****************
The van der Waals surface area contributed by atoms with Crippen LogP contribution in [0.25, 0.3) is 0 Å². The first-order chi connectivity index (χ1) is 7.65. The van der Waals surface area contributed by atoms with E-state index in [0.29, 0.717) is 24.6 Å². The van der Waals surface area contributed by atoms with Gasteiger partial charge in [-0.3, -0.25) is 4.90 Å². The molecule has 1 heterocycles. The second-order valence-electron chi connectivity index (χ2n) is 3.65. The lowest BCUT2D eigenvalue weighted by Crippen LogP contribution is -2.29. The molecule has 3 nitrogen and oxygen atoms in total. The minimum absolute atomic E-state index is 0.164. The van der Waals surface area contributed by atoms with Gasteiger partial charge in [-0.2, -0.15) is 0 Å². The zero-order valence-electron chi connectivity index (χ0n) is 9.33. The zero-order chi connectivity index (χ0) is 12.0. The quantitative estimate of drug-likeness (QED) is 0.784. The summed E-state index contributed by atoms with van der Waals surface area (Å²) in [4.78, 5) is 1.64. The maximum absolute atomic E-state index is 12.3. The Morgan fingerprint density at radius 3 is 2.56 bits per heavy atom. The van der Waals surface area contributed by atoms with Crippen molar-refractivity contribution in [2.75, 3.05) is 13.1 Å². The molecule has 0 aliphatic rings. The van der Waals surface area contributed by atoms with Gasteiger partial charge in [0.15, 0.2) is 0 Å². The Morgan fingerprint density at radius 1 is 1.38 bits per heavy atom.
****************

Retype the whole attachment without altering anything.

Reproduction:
The van der Waals surface area contributed by atoms with Crippen LogP contribution in [0.25, 0.3) is 0 Å². The first-order chi connectivity index (χ1) is 7.65. The van der Waals surface area contributed by atoms with E-state index in [0.29, 0.717) is 24.6 Å². The van der Waals surface area contributed by atoms with Gasteiger partial charge in [-0.3, -0.25) is 4.90 Å². The molecule has 1 heterocycles. The second-order valence-electron chi connectivity index (χ2n) is 3.65. The lowest BCUT2D eigenvalue weighted by Crippen LogP contribution is -2.29. The molecule has 3 nitrogen and oxygen atoms in total. The minimum absolute atomic E-state index is 0.164. The van der Waals surface area contributed by atoms with Gasteiger partial charge in [-0.2, -0.15) is 0 Å². The zero-order valence-electron chi connectivity index (χ0n) is 9.33. The zero-order chi connectivity index (χ0) is 12.0. The quantitative estimate of drug-likeness (QED) is 0.784. The summed E-state index contributed by atoms with van der Waals surface area (Å²) in [4.78, 5) is 1.64. The maximum absolute atomic E-state index is 12.3. The Morgan fingerprint density at radius 3 is 2.56 bits per heavy atom. The van der Waals surface area contributed by atoms with Crippen molar-refractivity contribution in [2.75, 3.05) is 13.1 Å². The molecule has 0 aliphatic rings. The van der Waals surface area contributed by atoms with Gasteiger partial charge in [0.15, 0.2) is 0 Å². The Morgan fingerprint density at radius 1 is 1.38 bits per heavy atom.